In brief: Golden just wants to be left alone but her stepfather wants her to speak with ‘spy’ Tor Amundsen about her family’s link with dirty racing dealing. Unfortunately, Tor has a way of getting himself entangled in Golden’s life and actually, it’s not that bad…
The good: So much fun…and I like Tor even better than his brother Per.
The not-so-good: I demolished this while I had the flu.
Publisher: Harlequin Mira
Setting: New South Wales, Australia
Rating: 8 out of 10
Last year I really enjoyed Penelope Janu’s debut novel, In At The Deep End. It was quirky and fun. What I had completely forgotten though was that the hero had a twin brother! So it was lovely to see ‘his’ story told in On the Right Track, a romance set not in the depths of water but on the land. While heroine Golden’s job and passion are a little more standard (speech pathologist and horses respectively), the story is just as fun and memorable.
Heroine Golden is broken in body, but definitely not in spirit. After an illicit jockey ride crushed her dreams and her leg, she’s settled down on the land she and her grandfather lived on. There, Golden works with her animals to help children work on their speech and communication. Since her father and grandfather died, she has been alone – except for half-sister Angelina. Golden is the wild black sheep of the family. Being involved in horse racing has never sat well with her gambling-averse parliamentarian stepfather and Golden has never gotten along with her mother. So when a ‘diplomat’ from the U.N. wants to talk to Golden about her family’s involvement with payments made, she ignores them. She isn’t talking to a spy, but Tor Amundsen isn’t taking no for an answer. He and colleague Nate will get to the bottom of this international gambling ring. Reluctantly, Golden gives in to introduce Tor to some racing world contacts, but she can’t ignore that he is very, very hot. Her animals and students love him and Golden can see why – should she let her heart or head rule?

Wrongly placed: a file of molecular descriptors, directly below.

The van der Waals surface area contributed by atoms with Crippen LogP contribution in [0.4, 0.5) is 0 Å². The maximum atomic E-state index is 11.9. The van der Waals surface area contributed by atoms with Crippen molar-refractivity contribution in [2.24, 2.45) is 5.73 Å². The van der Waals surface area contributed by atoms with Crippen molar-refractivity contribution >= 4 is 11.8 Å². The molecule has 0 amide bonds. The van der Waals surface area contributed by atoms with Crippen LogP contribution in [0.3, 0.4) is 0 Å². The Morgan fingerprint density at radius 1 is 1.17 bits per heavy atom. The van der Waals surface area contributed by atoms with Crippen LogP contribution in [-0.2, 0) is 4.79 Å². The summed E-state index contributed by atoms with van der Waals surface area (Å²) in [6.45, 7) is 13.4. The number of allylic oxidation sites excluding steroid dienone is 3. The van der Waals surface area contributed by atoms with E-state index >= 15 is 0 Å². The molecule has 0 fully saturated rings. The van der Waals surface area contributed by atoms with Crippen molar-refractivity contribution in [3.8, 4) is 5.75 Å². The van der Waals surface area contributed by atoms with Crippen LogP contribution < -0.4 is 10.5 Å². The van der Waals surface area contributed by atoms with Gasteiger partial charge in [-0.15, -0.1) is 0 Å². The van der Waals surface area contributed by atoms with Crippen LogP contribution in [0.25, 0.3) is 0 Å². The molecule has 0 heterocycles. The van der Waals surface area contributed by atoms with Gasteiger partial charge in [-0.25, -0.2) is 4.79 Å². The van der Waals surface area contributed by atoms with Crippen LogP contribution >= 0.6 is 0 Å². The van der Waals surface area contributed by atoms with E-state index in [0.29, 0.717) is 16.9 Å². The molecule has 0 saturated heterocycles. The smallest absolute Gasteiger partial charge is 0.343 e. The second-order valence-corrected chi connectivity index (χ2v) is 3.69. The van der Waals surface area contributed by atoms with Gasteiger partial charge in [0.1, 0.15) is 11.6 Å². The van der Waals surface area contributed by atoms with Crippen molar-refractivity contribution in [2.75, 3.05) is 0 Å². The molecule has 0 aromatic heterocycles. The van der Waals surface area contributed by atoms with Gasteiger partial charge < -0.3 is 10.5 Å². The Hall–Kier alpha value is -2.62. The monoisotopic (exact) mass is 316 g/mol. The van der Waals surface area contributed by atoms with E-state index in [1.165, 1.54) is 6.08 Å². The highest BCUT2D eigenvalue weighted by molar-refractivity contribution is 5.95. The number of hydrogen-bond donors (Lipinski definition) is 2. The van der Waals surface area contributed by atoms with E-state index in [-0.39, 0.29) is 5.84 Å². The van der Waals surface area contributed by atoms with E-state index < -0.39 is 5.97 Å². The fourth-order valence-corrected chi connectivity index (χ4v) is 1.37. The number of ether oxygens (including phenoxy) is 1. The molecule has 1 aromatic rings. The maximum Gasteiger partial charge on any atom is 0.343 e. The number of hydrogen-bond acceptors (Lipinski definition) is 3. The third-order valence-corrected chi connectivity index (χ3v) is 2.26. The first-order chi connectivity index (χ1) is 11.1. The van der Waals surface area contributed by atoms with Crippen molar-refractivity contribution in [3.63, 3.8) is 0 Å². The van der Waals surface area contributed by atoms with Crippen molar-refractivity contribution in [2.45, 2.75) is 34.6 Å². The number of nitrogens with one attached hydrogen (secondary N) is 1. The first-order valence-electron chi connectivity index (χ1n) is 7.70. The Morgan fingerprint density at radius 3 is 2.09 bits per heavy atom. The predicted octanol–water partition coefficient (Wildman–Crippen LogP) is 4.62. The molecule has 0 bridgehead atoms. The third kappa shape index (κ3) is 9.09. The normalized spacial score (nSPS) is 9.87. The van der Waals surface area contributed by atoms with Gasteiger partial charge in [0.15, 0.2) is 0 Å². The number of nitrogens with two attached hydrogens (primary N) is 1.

Golden is one feisty character who isn’t afraid to say what she thinks. Refreshingly, it’s not always the right thing to say and sometimes she ends up in an even bigger mess. This was one of the things I liked about her character – she stuffs up but keeps going. Golden’s loyalty to her family is never in doubt and never wavers, despite the situations she finds herself in. As for Tor, I think I liked him even more than Per (who does pop up in this novel). Tor is a multi-linguist, incredibly clever and analytical person yet he has one fault. He’s got a swearing problem and is prone to drop that f-bomb at very random times. I didn’t find this offensive in the slightest (after all, I catch public transport frequently) but it made me laugh. This man could probably insult anyone utterly and completely in a number of languages, but when words fail him, he goes for the most offensive one!
I also found the plot really engaging, even if you aren’t a horse fan. I tend to get a bit worried when I see a horse on the cover that it will dominate, but it didn’t. The racing world is the backdrop for Tor and colleague Nate’s investigation but it doesn’t focus on that. Nor do need to have ridden a horse for twenty five gazillion years to understand what’s going on. Golden explains what you need to know and moves on. The plot is more of an adventure/suspense one as Tor and Golden work together (and alone, in Golden’s case) to find out the truth about her family. Contrasted with the dramas in Golden’s personal life, it makes for a page turning read. I’m looking forward to Penelope Janu’s next book, in particular the characters and the setting!